Originality in adventure game scenarios is never a given. If you throw out the games based around Atlantis, Egypt and, umm… Atlantis, the numbers drop significantly. When Galilea announced the premise for its first game, Cameron Files: Secret at Loch Ness, it was welcome news for bored gamers everywhere. Scottish highlands, ancient legends, a wee beastie named Nessie, and other creatures of the mists… This is a region ripe with wonder and mystique.
But before we settle into Scotland, let's visit Chicago, circa 1930s and an upstairs office in an aging building. The soft strains of a Scottish melody fill the air and we meet one Alan Parker Cameron, a world-worn, smart-talking private eye, and our alter ego for this game. He sits at his desk, feet up, and reminiscing about his recent case. You know this guy. He's the red-haired, balding guy in his late 30s who prefers a western-styled hat and clothing to tough guy suits. "Wait a minute," you say, "maybe this isn't your typical gumshoe cliché after all." And how right you are, as Cameron is no ordinary detective, and Secret at Loch Ness no traditional mystery.
This time the stakes are much closer to home for Cameron than his standard daily grind. In fact, he leaves for Scotland, not because of a client, but to collect a family birthright revealed in his father's will. To claim it, he must make his way to the ancestral seat of the Cameron clan, which lies along the shores of the fabled Loch Ness in a place called Dragon's Ridge.
After an uneventful sea voyage, he arrives at his ancestral home. The wail of bagpipes and a rollicking Scottish tune start up, as his hired car pulls up to the castle gate. The news is not promising. Chaos abounds, for it seems the Laird of the manor, Allister MacFarley, has gone missing, and most likely kidnapped. His daughter Moira is away, but Lady MacFarley is waiting to meet with Cameron. Before he can even remove his hat, he is ushered into the drawing room to meet his hostess. She sits in stunned silence and it seems this is not going to be a very productive encounter. Just as we start to wonder where this story is headed, she takes off on a wild rant about kidnappings, enemies, ancient curses, banshees, and powers beyond. In a state of collapse, she is carried upstairs, leaving our hero to his own devices. We know what that means: time to search every nook and cranny, make some sense of those mad ramblings, and hopefully locate the missing Lord MacFarley.
It isn't long before he makes a new acquaintance, who floats across water and speaks in a distant tone. His new ally is a banshee, but this seems normal in such an odd, mystical place. We learn here that Cameron's inheritance is actually a special jewel -- one of three that are rumored to possess an ancient power and play a key part in the legacies of the Scottish kings. Before the first day has ended, our detective is up to his hat in a mystery that stretches from deep into the past to modern day conspiracies, and he has no choice other than to pursue the case if he doesn't want return home empty handed.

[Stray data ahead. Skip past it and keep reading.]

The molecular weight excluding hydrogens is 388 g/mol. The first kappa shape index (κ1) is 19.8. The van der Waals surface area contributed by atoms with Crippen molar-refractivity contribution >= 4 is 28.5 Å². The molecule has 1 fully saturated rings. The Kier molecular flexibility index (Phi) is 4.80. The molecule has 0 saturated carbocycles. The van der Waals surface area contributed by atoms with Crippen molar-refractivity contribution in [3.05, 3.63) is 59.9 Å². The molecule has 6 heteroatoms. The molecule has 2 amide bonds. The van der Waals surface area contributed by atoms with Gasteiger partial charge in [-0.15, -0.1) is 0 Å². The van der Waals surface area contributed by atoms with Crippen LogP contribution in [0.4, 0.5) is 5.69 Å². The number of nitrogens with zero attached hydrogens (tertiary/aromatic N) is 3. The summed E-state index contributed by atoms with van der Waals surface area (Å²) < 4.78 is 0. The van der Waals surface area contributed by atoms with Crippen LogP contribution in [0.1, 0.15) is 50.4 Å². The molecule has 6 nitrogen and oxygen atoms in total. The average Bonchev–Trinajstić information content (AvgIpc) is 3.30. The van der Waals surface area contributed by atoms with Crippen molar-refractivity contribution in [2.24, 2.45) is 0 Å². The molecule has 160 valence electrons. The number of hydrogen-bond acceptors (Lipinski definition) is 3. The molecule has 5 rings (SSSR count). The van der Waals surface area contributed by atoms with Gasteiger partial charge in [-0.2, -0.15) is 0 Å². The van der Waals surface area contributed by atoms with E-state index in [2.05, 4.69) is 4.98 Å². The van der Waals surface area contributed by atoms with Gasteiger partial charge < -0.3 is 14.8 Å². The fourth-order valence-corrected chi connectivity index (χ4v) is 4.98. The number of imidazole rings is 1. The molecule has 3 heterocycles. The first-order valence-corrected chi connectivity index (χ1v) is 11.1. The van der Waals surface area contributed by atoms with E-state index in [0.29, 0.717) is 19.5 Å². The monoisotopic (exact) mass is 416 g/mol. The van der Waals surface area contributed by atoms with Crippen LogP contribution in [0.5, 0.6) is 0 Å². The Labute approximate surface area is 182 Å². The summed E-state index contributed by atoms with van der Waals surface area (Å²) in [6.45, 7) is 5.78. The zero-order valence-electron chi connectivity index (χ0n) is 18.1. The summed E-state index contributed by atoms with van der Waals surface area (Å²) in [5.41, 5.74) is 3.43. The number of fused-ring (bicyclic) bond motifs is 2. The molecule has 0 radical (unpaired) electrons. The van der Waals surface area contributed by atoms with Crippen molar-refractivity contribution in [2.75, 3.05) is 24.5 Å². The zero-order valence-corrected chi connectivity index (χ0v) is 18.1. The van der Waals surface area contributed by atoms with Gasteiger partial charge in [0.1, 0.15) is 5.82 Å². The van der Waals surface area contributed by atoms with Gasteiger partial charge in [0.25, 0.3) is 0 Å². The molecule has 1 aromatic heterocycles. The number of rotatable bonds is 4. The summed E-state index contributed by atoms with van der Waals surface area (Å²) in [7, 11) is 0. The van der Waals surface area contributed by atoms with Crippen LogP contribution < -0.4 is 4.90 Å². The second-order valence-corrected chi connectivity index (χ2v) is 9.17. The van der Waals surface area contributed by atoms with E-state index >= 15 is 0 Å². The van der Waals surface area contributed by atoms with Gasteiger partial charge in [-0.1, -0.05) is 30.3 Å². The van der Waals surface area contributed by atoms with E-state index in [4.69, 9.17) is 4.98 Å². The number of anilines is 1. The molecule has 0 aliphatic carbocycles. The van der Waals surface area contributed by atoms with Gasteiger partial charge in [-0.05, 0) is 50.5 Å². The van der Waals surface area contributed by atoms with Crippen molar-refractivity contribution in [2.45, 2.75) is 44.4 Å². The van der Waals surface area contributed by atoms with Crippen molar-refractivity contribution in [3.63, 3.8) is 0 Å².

As we make our way through the corridors of the house and beyond, we meet an eccentric and diverse group of personalities who add to the enjoyment and throw more mystery into the mix. The characterization is a definite high point of Loch Ness. Starting with Cameron himself, the characters are intimately presented, and you really develop a sense of their personalities and mannerisms. Our hero has that familiar hard-as-nails attitude; cynical yet determined to solve the case, with an unwavering nerve, and a gift for the comeback line. Even when faced with the banshee, Cameron is nonchalant and trades quips with ease. Other characters include the elderly Lady MacFarley, who seems a bit addled, or as Cameron says, in dire need of some calming libation. Moira's feisty disposition goes along with her being a "take charge" sort of girl (which suits Cameron just fine). Throw in a creepy whiskey distiller plus a kilt-wearing gardener with great strength but few words, and you have a solid blend of quirky, memorable personalities.
Each of these characters is enhanced by the voices in the game, which are well done and suit the varied personalities. Unfortunately, the dialogue is sparsely used and none of it is player-controlled. Instead of interactive dialogue, all conversations in the game are presented as animated cutscenes. With characters as interesting as these, having player interaction would have added considerably to the feeling of engagement with the storyline. Sadly, this decision waters down one of the real strengths of the game.